Born: 17 April, 1791.
Died: 1 June, 1868.
Age upon taking office: 65.
Married to: n/a.
Nickname: "Old Buck".
Vice-President: John C Breckinridge.
Ran against: John C Frémont; Millard Fillmore.
Pierce's successor is another regular nominee for the title of worst ever president. A wealthy lawyer from Pennsylvania, he was tall, smart, eloquent and decent – but failed entirely to rise to the great political challenges of his time. After 40 unremarkable years in politics (which he may have entered as a distraction from a failed romance), he came to power largely on the basis that, having been out of the country as ambassador to the UK since 1853, he was untainted by the controversy over the Kansas-Nebraska Bill. Once elected, he was plainly out of his depth. He underestimated the long-term threat posed by the new Republican party, and he failed to understand that constitutional arguments about the rights of states would not close the widening rift over slavery because the Northern states would not accept them.
When the Supreme Court's notorious Dred Scott ruling established that slavery could not be legislated out of existence, even in the newly emerging territories, Buchanan felt confirmed in his view that the controversy was all but settled. ("May we not, then, hope that the long agitation on this subject is approaching its end...?" he had said in his inaugural address, a few days earlier.) He could not have been more wrong.
He tried to end the troubles in Kansas by urging the admission of the territory as a slave state, but succeeded only in enraging the Republicans and alienating many in his own party. His support for a draft of the Kansas constitution (eventually rejected by Congress) that allowed slavery was further evidence of how out of touch he was.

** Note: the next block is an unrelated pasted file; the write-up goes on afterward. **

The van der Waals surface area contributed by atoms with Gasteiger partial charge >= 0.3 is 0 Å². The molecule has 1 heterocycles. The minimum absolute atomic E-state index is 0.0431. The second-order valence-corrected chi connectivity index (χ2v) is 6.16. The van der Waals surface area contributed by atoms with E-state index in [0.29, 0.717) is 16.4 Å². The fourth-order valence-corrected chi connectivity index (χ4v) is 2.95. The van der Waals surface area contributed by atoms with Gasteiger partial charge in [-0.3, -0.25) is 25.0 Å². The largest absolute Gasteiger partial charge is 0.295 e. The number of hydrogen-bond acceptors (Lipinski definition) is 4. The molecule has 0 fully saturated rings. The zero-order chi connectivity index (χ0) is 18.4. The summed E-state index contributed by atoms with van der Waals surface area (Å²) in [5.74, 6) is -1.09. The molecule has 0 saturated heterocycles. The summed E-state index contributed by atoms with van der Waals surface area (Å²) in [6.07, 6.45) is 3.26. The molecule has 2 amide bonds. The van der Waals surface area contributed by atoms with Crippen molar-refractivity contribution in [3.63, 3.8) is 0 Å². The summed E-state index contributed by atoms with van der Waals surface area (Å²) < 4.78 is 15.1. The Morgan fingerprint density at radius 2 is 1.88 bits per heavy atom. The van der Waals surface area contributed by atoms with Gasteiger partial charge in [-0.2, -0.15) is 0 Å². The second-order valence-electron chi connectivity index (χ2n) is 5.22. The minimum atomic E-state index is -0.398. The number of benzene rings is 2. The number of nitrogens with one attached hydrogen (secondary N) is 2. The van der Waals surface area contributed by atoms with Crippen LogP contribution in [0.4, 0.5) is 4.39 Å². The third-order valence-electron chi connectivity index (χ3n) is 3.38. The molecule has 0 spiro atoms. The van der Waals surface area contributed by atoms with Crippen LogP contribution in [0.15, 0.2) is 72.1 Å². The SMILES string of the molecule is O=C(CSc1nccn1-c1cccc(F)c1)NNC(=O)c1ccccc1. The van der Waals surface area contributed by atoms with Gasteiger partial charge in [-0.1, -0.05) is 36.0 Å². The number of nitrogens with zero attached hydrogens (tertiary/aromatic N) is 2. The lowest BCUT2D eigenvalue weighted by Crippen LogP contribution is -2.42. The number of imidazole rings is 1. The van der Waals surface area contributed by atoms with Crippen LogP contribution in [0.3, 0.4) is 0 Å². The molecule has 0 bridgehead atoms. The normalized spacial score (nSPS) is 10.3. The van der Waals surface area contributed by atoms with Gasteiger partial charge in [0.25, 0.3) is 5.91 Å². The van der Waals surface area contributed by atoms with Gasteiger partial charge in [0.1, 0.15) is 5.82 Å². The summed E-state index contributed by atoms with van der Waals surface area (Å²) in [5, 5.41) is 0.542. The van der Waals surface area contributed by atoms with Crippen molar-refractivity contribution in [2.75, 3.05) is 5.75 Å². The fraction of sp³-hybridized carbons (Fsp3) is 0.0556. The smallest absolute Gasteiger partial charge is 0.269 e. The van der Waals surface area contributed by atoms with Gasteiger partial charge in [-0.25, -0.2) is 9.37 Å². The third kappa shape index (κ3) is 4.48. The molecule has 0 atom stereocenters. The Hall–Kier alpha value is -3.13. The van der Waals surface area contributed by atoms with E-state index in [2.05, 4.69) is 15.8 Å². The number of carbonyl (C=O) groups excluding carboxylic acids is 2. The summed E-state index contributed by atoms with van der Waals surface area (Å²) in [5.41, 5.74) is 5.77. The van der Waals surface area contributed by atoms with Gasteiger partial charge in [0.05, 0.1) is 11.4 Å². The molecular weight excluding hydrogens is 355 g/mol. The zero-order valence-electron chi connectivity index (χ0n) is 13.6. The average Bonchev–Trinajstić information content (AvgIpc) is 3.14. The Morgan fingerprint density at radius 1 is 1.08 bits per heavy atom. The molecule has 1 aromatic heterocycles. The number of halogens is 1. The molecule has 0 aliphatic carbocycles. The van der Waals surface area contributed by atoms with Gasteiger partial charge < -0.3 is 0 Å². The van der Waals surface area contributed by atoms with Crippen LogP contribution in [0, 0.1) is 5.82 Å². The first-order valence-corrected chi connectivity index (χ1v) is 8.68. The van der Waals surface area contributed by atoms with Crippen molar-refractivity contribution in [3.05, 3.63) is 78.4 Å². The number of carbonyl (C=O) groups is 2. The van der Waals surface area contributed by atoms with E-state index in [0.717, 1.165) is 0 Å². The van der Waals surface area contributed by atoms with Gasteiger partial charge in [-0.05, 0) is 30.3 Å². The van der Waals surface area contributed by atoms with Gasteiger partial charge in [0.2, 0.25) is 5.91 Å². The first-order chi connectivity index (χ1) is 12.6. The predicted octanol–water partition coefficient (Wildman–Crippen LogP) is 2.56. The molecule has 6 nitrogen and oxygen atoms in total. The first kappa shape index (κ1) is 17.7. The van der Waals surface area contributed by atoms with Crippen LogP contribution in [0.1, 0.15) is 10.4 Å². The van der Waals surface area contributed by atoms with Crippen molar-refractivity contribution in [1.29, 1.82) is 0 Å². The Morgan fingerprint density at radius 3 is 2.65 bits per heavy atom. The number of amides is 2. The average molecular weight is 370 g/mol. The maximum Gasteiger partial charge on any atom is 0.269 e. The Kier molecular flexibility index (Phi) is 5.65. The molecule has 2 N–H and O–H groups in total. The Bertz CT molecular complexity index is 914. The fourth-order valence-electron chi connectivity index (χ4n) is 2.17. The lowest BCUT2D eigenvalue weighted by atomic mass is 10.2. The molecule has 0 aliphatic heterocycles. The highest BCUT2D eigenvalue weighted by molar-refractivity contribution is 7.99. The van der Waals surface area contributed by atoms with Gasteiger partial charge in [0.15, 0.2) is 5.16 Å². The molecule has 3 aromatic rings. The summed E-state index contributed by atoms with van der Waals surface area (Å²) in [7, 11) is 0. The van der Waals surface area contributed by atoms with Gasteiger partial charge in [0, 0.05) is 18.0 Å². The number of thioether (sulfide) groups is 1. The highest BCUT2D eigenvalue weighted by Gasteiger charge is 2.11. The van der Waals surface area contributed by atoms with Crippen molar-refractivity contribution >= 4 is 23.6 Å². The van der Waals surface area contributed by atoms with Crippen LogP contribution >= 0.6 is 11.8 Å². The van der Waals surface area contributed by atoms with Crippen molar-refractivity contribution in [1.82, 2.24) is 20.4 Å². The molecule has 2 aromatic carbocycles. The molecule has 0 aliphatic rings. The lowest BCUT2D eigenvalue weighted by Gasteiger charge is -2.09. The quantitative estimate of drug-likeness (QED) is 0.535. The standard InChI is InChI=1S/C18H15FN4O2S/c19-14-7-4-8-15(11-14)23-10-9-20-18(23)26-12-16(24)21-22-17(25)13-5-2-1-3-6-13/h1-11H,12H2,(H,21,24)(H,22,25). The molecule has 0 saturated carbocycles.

Further evidence of Buchanan's inadequacy can be found in his lack of response to the financial panic of 1857 (caused by the failure of the Ohio Life Insurance Company of Cincinnati); and in the fact that, while scrupulously honest himself, he presided over an administration that was notoriously corrupt.
In 1858, the Republicans won a plurality in the House, and the Federal Government reached a stalemate. By 1860, factional infighting had reached such a level that the Democratic party split, with both northern and southern branches nominating presidential candidates. This made victory for Abraham Lincoln and the Republicans a foregone conclusion – even though hardline southern states were determined to secede from the Union rather than accept a Republican administration.
Lincoln duly won, and, in Buchanan's final months, seven southern states withdrew to form the Confederate States of America. As they began to seize federal property, Buchanan had no idea how to respond. He denied the states' legal right to secede but also held that the Federal Government could not legally prevent them from doing so. He therefore did little beyond hoping for the best, effectively leaving Fort Sumter in Charleston to mercy of the Confederates.
He handed over power in March 1861, and spent the remaining seven years of his life in obscure retirement in Wheatland, his Pennsylvania home.
In his own words
"My dear sir, if you are as happy on entering the White House as I on leaving, you are a very happy man indeed." (To Abraham Lincoln.)
"I believe [slavery] to be a great political evil and a great moral evil... But, while I entertain these opinions, I know it is an evil at present without a remedy... one of those moral evils from which it is impossible to escape without the introduction of evils infinitely greater."
In others' words
"There is no such person running as James Buchanan. He is dead of lockjaw. Nothing remains but a platform and a bloated mass of political putridity." Thaddeus Stevens
His head was almost invariably cocked to the left. This was the result of an unusual sight disorder, in which one eye was short-sighted and the other long-sighted.
James Buchanan was the only US president who never married. Harriet Lane, his niece, acted as his First Lady.
Although his failure to marry probably resulted from the heartbreaking failure of a brief engagement (in his twenties, to Anne Coleman), rumour-mongers in Washington were quick to suggest another explanation, referring to Buchanan and his close friend William Rufus King as "Miss Nancy and Aunt Fancy".
He enjoyed playing cards and drinking whiskey, but never seemed to get drunk.